When Yacht Club Games pitched "Mina the Hollower," the studio promised a cross between classic "The Legend of Zelda" and "Castlevania" titles, powered by chiptunes and a Game Boy Color's limited color palette. Those pledges, combined with Yacht Club's experience creating award-winning games, convinced backers to help the studio raise over $1 million dollars in funding (full disclosure, I was one of the backers). Yacht Club Games even promised a 2023 release date, but since when has a Kickstarter video game ever shipped on time?

For one reason or another, video games funded by Kickstarter almost never release by the dates provided in the projects. "Darkest Dungeon" was promised to release January 2015, but it didn't launch until February, while Koji Igarashi's "Bloodstained: Ritual of the Night" was supposed to ship March 2017 but was held back by two years. As for "Shovel Knight," Yacht Club Games launched its crowdfunding campaign with a September 2013 release date, but it didn't launch until June 2014. Given this track record, it's almost a foregone conclusion "Mina the Hollower" will not release on the Kickster's promised date of December 2023. Even if the game is only held back a month, it will still release in 2024, but that's a generous estimate at best.

Hollow Knight: Silksong

Nobody expected "Hollow Knight" to achieve anything more than moderate success. After all, the game began life as a Kickstarter project for a fresh, unproven developer. Despite all of their later accolades and profits, the developers of "Hollow Knight," Team Cherry, ironically never managed to fulfill all of their project's stretch goals, at least not yet.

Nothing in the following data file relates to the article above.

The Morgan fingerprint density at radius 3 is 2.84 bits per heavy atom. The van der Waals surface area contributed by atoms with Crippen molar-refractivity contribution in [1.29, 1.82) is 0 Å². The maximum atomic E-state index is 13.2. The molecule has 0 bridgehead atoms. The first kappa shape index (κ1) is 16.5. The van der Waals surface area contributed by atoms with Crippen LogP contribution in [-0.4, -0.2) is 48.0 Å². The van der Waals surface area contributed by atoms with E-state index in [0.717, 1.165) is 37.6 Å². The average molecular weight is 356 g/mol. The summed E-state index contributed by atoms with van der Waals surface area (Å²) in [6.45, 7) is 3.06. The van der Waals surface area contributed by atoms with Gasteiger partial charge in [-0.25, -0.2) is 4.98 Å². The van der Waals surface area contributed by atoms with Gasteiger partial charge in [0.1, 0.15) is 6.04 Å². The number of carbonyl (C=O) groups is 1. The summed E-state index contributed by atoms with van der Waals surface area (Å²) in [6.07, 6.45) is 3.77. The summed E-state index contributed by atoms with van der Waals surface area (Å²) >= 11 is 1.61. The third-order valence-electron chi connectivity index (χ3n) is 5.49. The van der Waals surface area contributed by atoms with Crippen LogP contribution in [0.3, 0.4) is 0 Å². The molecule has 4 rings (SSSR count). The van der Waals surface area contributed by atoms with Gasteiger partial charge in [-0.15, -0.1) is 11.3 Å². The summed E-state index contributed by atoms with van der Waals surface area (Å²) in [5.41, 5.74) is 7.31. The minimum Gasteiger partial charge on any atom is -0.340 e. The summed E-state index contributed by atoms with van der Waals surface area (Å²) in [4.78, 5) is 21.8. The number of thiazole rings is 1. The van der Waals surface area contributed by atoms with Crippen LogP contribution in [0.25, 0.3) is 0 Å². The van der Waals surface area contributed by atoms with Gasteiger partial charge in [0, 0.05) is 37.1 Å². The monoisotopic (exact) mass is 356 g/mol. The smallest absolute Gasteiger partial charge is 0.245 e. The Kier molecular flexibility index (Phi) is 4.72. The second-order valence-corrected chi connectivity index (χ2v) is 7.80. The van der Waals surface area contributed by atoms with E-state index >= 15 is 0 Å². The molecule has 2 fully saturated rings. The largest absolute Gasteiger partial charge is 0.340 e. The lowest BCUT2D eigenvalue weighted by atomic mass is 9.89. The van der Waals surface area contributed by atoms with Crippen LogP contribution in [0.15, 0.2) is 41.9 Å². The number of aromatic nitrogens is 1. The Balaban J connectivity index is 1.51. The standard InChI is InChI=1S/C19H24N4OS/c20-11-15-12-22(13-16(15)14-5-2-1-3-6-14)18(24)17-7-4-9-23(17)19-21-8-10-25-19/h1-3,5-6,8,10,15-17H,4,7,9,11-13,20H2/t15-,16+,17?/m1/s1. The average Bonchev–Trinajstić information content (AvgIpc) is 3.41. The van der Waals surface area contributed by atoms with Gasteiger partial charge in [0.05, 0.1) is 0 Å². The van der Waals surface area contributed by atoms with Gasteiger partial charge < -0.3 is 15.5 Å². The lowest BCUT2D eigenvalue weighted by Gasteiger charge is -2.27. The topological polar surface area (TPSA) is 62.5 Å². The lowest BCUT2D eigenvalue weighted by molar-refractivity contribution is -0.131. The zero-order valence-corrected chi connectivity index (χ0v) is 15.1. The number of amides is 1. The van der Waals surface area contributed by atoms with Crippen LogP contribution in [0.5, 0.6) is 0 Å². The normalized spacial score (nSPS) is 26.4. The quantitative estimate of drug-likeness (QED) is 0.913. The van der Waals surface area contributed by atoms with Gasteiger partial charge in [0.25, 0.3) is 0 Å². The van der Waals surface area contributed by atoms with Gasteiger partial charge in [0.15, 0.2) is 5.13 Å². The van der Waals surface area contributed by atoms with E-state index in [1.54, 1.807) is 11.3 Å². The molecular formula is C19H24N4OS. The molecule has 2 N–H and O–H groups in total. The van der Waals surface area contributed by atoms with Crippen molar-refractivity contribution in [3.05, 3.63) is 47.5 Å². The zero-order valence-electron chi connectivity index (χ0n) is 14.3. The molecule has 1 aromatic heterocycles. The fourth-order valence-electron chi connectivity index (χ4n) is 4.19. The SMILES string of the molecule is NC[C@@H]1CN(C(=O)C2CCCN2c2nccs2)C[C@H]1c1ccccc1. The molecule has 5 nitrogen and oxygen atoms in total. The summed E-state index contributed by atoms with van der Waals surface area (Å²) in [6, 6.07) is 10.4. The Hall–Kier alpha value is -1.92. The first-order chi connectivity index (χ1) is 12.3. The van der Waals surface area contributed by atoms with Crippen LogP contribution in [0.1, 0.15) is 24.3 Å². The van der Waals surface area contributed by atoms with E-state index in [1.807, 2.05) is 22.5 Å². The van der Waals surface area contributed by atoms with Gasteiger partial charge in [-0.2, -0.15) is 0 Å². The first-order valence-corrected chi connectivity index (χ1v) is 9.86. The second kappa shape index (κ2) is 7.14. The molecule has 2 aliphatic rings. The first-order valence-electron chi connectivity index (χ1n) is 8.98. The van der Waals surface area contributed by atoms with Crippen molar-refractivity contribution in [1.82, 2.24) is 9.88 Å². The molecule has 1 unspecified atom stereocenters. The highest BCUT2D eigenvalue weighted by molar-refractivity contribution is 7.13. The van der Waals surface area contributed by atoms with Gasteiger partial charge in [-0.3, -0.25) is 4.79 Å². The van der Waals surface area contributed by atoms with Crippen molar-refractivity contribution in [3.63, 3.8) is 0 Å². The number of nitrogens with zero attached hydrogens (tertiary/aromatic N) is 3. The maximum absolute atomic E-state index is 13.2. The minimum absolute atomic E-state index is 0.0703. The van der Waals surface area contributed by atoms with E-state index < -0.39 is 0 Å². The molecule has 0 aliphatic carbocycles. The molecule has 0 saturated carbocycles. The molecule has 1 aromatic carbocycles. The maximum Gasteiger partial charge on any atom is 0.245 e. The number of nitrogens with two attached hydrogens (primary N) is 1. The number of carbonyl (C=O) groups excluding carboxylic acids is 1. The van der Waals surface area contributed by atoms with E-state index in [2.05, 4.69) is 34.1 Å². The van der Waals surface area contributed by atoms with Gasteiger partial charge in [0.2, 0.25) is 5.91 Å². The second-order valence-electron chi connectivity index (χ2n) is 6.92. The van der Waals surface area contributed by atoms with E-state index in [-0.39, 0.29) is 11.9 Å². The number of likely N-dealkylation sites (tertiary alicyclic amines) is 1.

"Hollow Knight: Silksong" is the highly anticipated sequel to "Hollow Knight" that will let gamers play as the original's recurring character/boss Hornet. Originally, though, this sequel was supposed to be the aforementioned DLC, but in 2019, Team Cherry announced they changed direction and turned the bite-sized mode into a standalone adventure. The most recent update we've heard on the game didn't come from Team Cherry but Microsoft, as the Xbox & Bethesda Games Showcase 2022 included a trailer stating the game would come to Game Pass. A Tweet from Microsoft's social media account later confirmed "Hollow Knight: Silksong" would release June 12, 2023 at the latest. But is that a realistic goal?

During a 2022 AMA with games journalist Geoff Keigley, he stated he has kept in touch with the people at Team Cherry and that, unfortunately, they were hit pretty hard by the Covid pandemic. He didn't quantify how hard, but he did remind audiences that Team Cherry is a small indie studio and that they had to take their time as a result. Given Keigley's statement, the June 12, 2023 release date sounds less like a promise and more like an optimistic goal, one that might have to be pushed back to 2024 due to Team Cherry's tiny size. Here's hoping the studio won't have to, though.